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  • Study: Mobilization With Movement Can Make a Difference in Shoulder Impingement

    A new study that attempts to isolate the effectiveness of mobilization with movement (MWM) for unilateral shoulder impingement concludes that the intervention can result in significant reduction in pain compared with a sham intervention. Authors believe that the more realistic use of MWM—not in isolation but as part of a multimodal physical therapy plan—could point to even better results for patients with shoulder impingement syndrome (SIS).

    For the study, recently published in the Journal of Manipulative and Physiological Therapeutics (abstract only available for free), researchers analyzed pain and range of motion results for 42 patients with SIS, half of whom received 4 10-minute sessions of a specific MWM application, and half who received a sham MWM-like intervention. Joshua A. Cleland, PT, DPT, OCS, FAAOMPT, was among the authors of the study.

    The actual MWM was performed by a physical therapist (PT) "with more than 10 years of experience in manual therapy," according to authors, who described the MWM technique as a process whereby "one hand was placed over the scapula posteriorly while the thenar eminence of the other hand was placed over the anterior aspect of the head of the humera." The patient is then asked to move his or her shoulder in flexion while the PT maintains a posterior-lateral manual glide on the humeral head. In each session, 3 sets of 10 repetitions were attempted, but the application was stopped if patients experienced pain.

    The sham MWM involved the PT placing one hand over the belly of the pectoralis major muscle and the other over the scapula without applying pressure. The patient was then asked to move his or her shoulder in the same way as the real MWM.

    Researchers measured pain free and maximum (painful) range of motion (ROM) in shoulder flexion, and pain-free ROM in shoulder extension, abduction, external rotation, and medial rotation at the start of the interventions and after 2 weeks.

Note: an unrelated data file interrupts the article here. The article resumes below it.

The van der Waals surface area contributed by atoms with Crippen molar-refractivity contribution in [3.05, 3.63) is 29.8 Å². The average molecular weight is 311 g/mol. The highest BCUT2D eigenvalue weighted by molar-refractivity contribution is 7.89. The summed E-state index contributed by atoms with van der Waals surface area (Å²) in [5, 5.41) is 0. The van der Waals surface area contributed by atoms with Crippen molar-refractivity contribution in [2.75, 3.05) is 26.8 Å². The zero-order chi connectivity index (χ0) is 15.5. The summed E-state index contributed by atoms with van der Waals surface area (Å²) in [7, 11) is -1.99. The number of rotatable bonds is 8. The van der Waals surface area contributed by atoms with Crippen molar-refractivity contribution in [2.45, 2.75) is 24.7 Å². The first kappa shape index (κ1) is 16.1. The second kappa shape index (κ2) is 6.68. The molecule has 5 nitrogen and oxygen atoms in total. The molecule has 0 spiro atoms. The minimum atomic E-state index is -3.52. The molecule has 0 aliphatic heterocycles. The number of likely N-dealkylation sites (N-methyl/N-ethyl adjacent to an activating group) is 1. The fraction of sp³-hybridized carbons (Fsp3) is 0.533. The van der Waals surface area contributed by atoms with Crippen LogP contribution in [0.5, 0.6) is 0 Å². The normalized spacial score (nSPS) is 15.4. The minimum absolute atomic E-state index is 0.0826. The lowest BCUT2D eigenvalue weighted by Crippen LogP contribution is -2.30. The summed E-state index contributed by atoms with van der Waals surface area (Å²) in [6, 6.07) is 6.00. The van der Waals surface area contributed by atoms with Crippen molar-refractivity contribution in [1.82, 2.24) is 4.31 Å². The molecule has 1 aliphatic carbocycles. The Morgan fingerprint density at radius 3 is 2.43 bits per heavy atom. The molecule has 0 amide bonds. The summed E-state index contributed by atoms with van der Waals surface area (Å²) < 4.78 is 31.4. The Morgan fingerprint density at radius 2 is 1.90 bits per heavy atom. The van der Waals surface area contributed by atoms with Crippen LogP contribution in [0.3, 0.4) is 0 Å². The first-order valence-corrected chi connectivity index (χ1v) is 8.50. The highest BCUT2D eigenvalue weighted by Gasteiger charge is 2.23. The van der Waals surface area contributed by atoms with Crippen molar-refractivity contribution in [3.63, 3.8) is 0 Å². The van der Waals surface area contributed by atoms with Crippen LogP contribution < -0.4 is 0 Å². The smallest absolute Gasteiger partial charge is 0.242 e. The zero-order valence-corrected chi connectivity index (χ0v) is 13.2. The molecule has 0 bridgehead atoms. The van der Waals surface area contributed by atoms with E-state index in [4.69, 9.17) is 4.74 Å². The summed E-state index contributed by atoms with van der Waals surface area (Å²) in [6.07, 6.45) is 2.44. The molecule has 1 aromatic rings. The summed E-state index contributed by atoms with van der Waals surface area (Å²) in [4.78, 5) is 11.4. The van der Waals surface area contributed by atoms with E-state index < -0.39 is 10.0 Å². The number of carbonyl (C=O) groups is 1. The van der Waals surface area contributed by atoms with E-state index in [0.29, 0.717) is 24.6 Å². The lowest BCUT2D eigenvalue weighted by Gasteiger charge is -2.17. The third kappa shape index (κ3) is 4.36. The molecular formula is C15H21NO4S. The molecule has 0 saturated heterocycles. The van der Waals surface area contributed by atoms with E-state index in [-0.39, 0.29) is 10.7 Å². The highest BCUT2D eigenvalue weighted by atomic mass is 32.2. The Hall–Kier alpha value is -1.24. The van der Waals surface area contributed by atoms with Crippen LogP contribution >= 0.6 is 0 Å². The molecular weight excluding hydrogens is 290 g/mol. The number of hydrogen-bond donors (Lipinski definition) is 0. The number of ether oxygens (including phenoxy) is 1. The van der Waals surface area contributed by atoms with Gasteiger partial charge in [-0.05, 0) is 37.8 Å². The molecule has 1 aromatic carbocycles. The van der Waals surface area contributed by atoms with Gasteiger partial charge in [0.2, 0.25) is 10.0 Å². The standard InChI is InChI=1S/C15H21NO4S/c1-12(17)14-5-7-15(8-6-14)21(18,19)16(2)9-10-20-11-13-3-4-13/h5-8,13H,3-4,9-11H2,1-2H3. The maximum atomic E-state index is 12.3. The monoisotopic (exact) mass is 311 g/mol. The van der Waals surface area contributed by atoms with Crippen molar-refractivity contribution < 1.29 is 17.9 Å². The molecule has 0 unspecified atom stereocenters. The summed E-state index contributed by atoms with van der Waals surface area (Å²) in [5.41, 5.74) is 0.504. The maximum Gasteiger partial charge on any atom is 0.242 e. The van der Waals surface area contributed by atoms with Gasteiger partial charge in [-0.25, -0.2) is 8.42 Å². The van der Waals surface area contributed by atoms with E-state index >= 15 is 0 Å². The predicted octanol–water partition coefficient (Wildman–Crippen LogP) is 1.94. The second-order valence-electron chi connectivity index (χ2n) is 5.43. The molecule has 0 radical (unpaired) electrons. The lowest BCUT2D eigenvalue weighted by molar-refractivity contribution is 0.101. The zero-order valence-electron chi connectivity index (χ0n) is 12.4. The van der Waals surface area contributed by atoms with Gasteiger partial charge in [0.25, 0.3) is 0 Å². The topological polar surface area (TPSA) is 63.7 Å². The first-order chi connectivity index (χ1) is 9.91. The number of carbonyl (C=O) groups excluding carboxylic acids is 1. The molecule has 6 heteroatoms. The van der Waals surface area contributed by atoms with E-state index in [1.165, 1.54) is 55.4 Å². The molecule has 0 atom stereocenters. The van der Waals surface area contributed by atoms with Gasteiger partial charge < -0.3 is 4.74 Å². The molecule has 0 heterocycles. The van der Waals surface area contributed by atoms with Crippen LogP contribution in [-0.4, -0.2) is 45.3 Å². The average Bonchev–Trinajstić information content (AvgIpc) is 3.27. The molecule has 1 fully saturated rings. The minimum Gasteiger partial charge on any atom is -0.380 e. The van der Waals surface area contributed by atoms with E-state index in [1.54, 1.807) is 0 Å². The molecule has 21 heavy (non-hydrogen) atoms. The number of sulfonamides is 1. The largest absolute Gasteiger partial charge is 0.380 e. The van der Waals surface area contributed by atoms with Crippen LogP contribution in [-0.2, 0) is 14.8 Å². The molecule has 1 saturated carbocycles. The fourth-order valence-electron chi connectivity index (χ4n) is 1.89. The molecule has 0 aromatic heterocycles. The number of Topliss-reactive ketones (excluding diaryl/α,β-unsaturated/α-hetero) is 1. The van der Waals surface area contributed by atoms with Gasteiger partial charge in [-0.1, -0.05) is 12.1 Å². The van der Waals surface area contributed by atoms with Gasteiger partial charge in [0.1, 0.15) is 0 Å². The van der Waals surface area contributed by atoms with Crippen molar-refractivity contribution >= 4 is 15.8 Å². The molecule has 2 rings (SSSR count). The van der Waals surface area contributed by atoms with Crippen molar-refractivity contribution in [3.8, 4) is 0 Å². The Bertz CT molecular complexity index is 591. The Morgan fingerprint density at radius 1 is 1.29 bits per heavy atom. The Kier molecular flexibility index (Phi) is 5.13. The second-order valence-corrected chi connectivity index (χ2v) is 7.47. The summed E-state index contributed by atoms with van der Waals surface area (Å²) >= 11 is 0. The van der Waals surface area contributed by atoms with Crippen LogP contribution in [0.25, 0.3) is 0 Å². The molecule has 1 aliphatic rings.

Their findings: patients who received the MWM experienced greater ROM in flexion and external rotation, and achieved a reduction in pain intensity during flexion—"significantly better outcomes" than the sham group, according to authors.

    Authors of the study write that the reasons for the improvement through MWM are "speculative" but offer the possibility that the force applied by the PT "diminished the abnormal translation of the humerus, which has been identified in individuals with shoulder problems."

    Researchers cited the fact that the study focused on MWM as a sole intervention as a limitation to their work. "In typical physical therapy practice, a multimodal treatment approach is often used," they write. "It is possible that combining MWM with other commonly used interventions including exercise and taping may result in greater improvements."

    Research-related stories featured in PT in Motion News are intended to highlight a topic of interest only and do not constitute an endorsement by APTA. For synthesized research and evidence-based practice information, visit the association's PTNow website.


    • I gone through study article. It s very informative for doing research.

      Posted by Sreekanth. N on 11/26/2015 9:33 AM

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